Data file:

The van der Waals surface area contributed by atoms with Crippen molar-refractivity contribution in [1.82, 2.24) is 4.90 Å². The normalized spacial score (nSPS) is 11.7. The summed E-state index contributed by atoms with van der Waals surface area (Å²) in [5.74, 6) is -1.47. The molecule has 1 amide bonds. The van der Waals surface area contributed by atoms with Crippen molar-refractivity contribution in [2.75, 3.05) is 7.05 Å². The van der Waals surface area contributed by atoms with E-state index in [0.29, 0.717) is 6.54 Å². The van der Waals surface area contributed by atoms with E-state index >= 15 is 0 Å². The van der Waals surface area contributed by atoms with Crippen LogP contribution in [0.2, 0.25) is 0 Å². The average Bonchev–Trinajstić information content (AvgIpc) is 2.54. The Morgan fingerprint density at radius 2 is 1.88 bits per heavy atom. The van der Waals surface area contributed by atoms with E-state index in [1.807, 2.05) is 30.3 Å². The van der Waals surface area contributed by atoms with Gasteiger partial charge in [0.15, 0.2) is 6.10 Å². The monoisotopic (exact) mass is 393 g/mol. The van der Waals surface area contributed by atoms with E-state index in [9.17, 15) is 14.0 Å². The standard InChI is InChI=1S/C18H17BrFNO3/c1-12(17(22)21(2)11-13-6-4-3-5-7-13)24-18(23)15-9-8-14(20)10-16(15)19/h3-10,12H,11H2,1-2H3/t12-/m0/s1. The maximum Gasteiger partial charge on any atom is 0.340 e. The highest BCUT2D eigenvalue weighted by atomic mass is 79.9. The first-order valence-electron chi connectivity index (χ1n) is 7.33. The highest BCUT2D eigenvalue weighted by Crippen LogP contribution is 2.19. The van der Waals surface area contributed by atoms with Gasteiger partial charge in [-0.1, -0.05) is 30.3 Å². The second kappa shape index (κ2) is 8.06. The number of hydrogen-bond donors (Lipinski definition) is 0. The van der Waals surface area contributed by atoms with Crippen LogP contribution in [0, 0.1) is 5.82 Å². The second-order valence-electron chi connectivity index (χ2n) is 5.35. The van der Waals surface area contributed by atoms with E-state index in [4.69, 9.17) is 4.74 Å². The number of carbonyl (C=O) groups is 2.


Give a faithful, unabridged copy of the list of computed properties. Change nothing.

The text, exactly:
The van der Waals surface area contributed by atoms with Crippen molar-refractivity contribution in [1.82, 2.24) is 4.90 Å². The normalized spacial score (nSPS) is 11.7. The summed E-state index contributed by atoms with van der Waals surface area (Å²) in [5.74, 6) is -1.47. The molecule has 1 amide bonds. The van der Waals surface area contributed by atoms with Crippen molar-refractivity contribution in [2.75, 3.05) is 7.05 Å². The van der Waals surface area contributed by atoms with E-state index in [0.29, 0.717) is 6.54 Å². The van der Waals surface area contributed by atoms with E-state index >= 15 is 0 Å². The van der Waals surface area contributed by atoms with Crippen LogP contribution in [0.2, 0.25) is 0 Å². The average Bonchev–Trinajstić information content (AvgIpc) is 2.54. The Morgan fingerprint density at radius 2 is 1.88 bits per heavy atom. The van der Waals surface area contributed by atoms with E-state index in [1.807, 2.05) is 30.3 Å². The van der Waals surface area contributed by atoms with Gasteiger partial charge in [0.15, 0.2) is 6.10 Å². The monoisotopic (exact) mass is 393 g/mol. The van der Waals surface area contributed by atoms with E-state index in [9.17, 15) is 14.0 Å². The standard InChI is InChI=1S/C18H17BrFNO3/c1-12(17(22)21(2)11-13-6-4-3-5-7-13)24-18(23)15-9-8-14(20)10-16(15)19/h3-10,12H,11H2,1-2H3/t12-/m0/s1. The maximum Gasteiger partial charge on any atom is 0.340 e. The highest BCUT2D eigenvalue weighted by atomic mass is 79.9. The first-order valence-electron chi connectivity index (χ1n) is 7.33. The highest BCUT2D eigenvalue weighted by Crippen LogP contribution is 2.19. The van der Waals surface area contributed by atoms with Gasteiger partial charge in [-0.1, -0.05) is 30.3 Å². The second kappa shape index (κ2) is 8.06. The number of hydrogen-bond donors (Lipinski definition) is 0. The van der Waals surface area contributed by atoms with Crippen LogP contribution in [0, 0.1) is 5.82 Å². The second-order valence-electron chi connectivity index (χ2n) is 5.35. The van der Waals surface area contributed by atoms with E-state index in [4.69, 9.17) is 4.74 Å². The number of carbonyl (C=O) groups is 2.